Population projections help us to understand the most likely future size, age structure and distribution of the population of the state. These projections are fundamental to urban, transport and infrastructure planning.

These population projections comprise three series (high, medium and low) that reflect the likely range of population futures for South Australia and regions.

The medium series is the likely outcome at the time of publication, while the high and low series enable management of risks  if a population trend that is higher or lower than the medium series emerges.

The projections are based on the final results from the 2016 Census of Population and Housing and supersede those published in 2015. The South Australian Cabinet endorsed the projections for use by State agencies on 17 June 2019.

The report on Population projections for South Australia and statistical divisions  2016-2041 (PDF, 3025 KB) summarises the assumptions used to develop the projections and outlines the demographic context of the projection outcomes and their demographic  significance.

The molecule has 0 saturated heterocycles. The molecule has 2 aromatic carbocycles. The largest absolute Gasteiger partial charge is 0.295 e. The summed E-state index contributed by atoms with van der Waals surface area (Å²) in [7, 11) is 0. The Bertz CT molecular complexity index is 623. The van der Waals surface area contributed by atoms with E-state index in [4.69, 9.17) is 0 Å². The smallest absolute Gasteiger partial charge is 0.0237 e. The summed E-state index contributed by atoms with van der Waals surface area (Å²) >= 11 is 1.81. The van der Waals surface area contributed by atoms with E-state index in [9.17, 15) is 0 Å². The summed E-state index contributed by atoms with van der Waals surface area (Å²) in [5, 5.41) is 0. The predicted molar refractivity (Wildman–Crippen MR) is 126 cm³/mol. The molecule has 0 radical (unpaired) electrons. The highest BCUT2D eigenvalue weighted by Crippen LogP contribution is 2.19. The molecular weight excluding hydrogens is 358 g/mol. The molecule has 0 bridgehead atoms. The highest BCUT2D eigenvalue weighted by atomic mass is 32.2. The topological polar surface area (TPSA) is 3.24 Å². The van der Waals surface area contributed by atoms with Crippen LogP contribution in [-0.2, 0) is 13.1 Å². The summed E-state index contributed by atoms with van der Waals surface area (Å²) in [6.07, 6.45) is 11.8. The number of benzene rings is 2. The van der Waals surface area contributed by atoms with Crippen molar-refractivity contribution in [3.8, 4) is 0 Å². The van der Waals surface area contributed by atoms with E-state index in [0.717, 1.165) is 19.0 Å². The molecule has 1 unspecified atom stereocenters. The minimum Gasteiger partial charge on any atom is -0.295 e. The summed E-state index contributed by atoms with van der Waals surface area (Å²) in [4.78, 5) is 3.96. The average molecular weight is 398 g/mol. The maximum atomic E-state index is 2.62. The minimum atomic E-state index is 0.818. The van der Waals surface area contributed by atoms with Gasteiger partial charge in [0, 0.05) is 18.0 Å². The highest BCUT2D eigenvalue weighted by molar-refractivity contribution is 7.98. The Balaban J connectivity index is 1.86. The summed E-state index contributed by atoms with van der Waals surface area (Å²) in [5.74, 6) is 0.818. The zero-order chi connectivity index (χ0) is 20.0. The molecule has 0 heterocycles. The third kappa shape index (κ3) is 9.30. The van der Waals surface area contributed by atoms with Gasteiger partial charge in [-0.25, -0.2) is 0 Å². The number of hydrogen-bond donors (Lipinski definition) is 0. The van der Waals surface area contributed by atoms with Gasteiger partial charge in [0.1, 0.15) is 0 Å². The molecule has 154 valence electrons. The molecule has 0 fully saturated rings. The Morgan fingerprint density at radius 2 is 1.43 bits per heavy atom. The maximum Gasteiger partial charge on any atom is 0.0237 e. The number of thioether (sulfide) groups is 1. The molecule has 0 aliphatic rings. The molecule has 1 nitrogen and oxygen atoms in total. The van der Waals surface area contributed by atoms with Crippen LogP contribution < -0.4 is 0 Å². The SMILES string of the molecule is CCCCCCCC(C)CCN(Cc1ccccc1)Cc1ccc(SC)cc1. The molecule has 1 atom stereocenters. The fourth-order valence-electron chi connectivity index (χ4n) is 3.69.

The following three visualisations summarise projected population and demographic change for South Australia and regions. You can also view these visualisations in a new window.

Explanatory notes about using population projections

Users of these projections should carefully read these explanatory notes before downloading the projections.

Population projections are not forecasts of the future. They are estimates of the future size, age structure and geographic distribution of populations based on particular assumptions about future fertility, mortality and migration.

The report Local Area (SA2 and LGA) Population projections for South Australia, 2016 to 2036 (PDF, 6497 KB) provides a summary of the Local Area Population Projections for SA to 2036. These projections follow on from, and are concordant with, the State and regional population projections for 2016 to 2041 released in June 2019. Local area projections (SA2 and LGA) are based on the medium series population projection for each region.